Little Mehmet

Mehmetçik- Little Mehmet was an affectionate nickname Turkish people used to refer to their soldiers during the first world war. Analogous to Digger for the Australian or New Zealand soldiers at the time. When the Soviet forces massed on the Georgian border in 1947 (at least, according to Clockwork Goblin in the world of Konflikt 47), Turkish citizens once again looked to Mehmetçik to defend their homeland.

Konflikt 47 and its close cousin Bolt Action is at heart a game of infantry combat. So representing Turkish soldiers will be key to making my home brew K-47 Turkish force a success.

My view is that elite units will have been trained and armed by German liaison units. Modelling wise, using Germans as the base will be the easiest way to reflect this, which is lucky because I have a K-47 starter box in the cupboard, so I think it is time to bust it out.

37500263_2114720725442388_4834906562701033472_nAn obvious thing to do would be to add fezzes. While this might be fun, I also think it could be quite anachronistic as fezzes became to be seen as a symbol of the Ottoman empire and in 1925 were even banned! However, the ban was for the iconic red hat, which the military never really wore. Fezzes were worn, but they tended to be khaki or black. They also came in a startling array of shapes, although this might be because of the ad hoc nature of the Republican army in the early 1920s.

Anyway, all of this gives me a lot of room for artistic license for my fictional  Turkish army, which is good because I friend gave me bag full of Handschar heads (from the Warlord SS plastic set) that I will be able to use. I think officers and maybe NCO can have the more formal fezzes.

30176567_2048344248746703_1904449405_o

I also have some metal world war one Turks about somewhere. I think these older uniforms will be able to be put to use as second line, garrison troops.

Turkey was involved in the lend lease program. I see no reason in K-47 to overlook this, as both sides courted Turkey,. No British or US tanks were purchased under the scheme (there will be more on Turkish armour in a future post), but they did receive among other items British style helmets. A mix of tommy-dishes might be another way to distinguish the regular and in-experienced troops.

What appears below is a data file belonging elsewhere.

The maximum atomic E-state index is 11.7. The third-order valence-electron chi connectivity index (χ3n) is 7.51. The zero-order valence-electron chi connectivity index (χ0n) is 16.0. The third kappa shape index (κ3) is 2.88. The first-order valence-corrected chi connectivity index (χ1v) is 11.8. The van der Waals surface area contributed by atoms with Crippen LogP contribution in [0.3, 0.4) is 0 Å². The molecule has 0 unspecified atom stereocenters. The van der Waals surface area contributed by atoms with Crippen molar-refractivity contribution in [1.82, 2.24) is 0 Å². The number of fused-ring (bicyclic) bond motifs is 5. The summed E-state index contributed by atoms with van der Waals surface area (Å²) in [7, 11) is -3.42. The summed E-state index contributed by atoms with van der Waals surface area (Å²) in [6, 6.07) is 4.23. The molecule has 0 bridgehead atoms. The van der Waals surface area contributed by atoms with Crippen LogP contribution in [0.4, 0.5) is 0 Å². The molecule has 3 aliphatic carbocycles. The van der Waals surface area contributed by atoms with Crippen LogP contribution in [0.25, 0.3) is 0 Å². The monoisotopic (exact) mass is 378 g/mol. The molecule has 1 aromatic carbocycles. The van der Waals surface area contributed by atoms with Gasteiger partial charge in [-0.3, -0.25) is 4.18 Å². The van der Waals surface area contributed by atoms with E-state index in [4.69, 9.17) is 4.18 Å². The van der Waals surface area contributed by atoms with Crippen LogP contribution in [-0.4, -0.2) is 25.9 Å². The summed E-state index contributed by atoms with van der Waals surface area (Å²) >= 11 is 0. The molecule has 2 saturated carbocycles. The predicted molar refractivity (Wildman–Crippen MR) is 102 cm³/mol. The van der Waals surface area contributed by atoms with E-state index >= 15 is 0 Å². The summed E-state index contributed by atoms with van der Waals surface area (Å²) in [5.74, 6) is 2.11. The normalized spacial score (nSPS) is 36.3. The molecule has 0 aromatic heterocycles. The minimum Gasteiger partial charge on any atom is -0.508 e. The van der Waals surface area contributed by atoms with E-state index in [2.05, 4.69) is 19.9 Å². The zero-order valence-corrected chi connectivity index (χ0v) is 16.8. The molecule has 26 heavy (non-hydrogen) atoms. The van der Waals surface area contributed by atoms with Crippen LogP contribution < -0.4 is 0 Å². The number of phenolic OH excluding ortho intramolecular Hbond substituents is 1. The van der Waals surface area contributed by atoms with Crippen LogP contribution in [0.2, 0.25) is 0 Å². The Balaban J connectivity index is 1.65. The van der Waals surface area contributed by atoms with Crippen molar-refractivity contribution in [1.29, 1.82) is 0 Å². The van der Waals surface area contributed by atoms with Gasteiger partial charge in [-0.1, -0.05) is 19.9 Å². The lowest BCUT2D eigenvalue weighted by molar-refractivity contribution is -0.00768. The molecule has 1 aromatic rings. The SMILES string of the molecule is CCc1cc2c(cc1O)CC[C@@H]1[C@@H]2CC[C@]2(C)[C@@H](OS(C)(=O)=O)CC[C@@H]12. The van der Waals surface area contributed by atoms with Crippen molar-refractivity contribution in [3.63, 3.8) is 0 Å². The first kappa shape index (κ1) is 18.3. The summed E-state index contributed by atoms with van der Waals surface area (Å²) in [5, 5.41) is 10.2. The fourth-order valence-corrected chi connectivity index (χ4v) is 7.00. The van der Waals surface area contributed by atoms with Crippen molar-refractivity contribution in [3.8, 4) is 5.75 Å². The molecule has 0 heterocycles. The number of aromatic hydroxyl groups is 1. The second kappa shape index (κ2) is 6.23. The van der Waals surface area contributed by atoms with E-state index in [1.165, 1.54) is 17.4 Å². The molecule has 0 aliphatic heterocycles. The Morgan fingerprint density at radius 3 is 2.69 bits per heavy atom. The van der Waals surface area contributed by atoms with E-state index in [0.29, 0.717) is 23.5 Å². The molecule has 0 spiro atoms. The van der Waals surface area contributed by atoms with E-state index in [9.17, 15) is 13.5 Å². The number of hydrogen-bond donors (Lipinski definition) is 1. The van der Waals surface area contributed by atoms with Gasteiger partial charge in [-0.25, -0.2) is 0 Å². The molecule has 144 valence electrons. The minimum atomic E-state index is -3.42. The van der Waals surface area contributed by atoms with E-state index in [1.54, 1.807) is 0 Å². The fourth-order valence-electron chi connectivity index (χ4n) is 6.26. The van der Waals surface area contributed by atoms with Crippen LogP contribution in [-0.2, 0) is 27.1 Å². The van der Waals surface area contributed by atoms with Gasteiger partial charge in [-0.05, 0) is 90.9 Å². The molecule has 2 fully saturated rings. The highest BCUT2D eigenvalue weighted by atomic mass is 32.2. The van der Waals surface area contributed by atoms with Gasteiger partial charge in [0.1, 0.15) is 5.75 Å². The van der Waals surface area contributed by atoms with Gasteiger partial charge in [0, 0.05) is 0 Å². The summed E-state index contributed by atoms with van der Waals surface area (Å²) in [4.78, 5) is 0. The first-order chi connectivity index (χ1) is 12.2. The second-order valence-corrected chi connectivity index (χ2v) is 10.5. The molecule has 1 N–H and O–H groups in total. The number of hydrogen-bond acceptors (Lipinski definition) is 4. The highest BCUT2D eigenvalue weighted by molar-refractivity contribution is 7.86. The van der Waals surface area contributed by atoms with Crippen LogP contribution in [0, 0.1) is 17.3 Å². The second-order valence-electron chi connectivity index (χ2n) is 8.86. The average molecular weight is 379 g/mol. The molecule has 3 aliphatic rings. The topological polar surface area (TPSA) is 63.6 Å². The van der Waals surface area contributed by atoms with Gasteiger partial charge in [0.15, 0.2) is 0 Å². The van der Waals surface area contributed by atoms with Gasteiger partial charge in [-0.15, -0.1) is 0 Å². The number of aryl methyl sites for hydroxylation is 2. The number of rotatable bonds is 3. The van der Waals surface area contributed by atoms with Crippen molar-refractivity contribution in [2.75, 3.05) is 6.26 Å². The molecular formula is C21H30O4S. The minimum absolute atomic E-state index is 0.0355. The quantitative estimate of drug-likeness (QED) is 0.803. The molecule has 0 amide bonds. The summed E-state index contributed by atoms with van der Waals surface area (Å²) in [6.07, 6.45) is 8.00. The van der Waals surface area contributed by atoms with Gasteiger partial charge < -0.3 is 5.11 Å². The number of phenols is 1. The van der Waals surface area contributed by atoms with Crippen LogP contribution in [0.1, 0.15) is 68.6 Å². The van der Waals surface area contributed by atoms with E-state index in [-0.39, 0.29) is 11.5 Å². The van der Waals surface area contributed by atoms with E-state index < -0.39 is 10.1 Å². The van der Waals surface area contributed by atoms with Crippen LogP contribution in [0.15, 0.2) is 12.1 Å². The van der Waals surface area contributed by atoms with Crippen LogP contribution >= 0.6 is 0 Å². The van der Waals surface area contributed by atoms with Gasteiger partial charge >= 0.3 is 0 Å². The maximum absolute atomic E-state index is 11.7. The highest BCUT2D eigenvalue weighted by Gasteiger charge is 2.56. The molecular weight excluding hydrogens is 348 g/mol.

My last thought is that cavalry should be included somehow, and I reckon this box of Perry American civil war cavalry might be just the thing (along with some Warlord second world war bits yet to be determined).

37401937_2114720842109043_3376805302178414592_n

 

So, just a lot of ideas today. But I wanted to share some of my thinking.

D.

Advertisements

The cruel weird war in Anatolia

While I have been working on a small US force for Konflikt 47 (and Bolt Action), I have simultaneously thinking about how to represent Turkey within the game. In the 1947 history created by Clockwork Goblin, Turkey joins the Axis powers and is subsequently invaded by the Soviet Union. German troops are deployed to eastern Turkey, but there is not much information about this front and nothing has been published on how to field a Turkish force.

37298490_2111868389060955_20629406527520768_n

Here is the beginning of my home-brew list:

Turkey was not a willing entrant into the Second World War. When the threat from the Soviet Union and parsimony of the western Allies finally pushed the government of Inonu into declaring for the Axis, the Turkish military was far from prepared.

While the cadre of the army was built around a professional officer class, including some with experience from the first world war and war of liberation, much of their equipment was hopelessly out of date and inadequate. Training was also often outdated, a situation that is being rectified by the presence of German observers and training units. Consequently, the quality of Turkish forces varies widely, from unmotivated garrison troops to elite Republican Guard battalions.

Germany is only selectively willing to provide rift technology to their new ally. However, the threat posed by the Soviet Union from Georgia has seen Germany send an expeditionary force, Operation Red Hat (Unternehmen roter Hut), into eastern Anatolia to bolster the Turkish land forces. This force is currently small and so far, has been used as a mobile reserve, leaving Turkish units to defend the front line.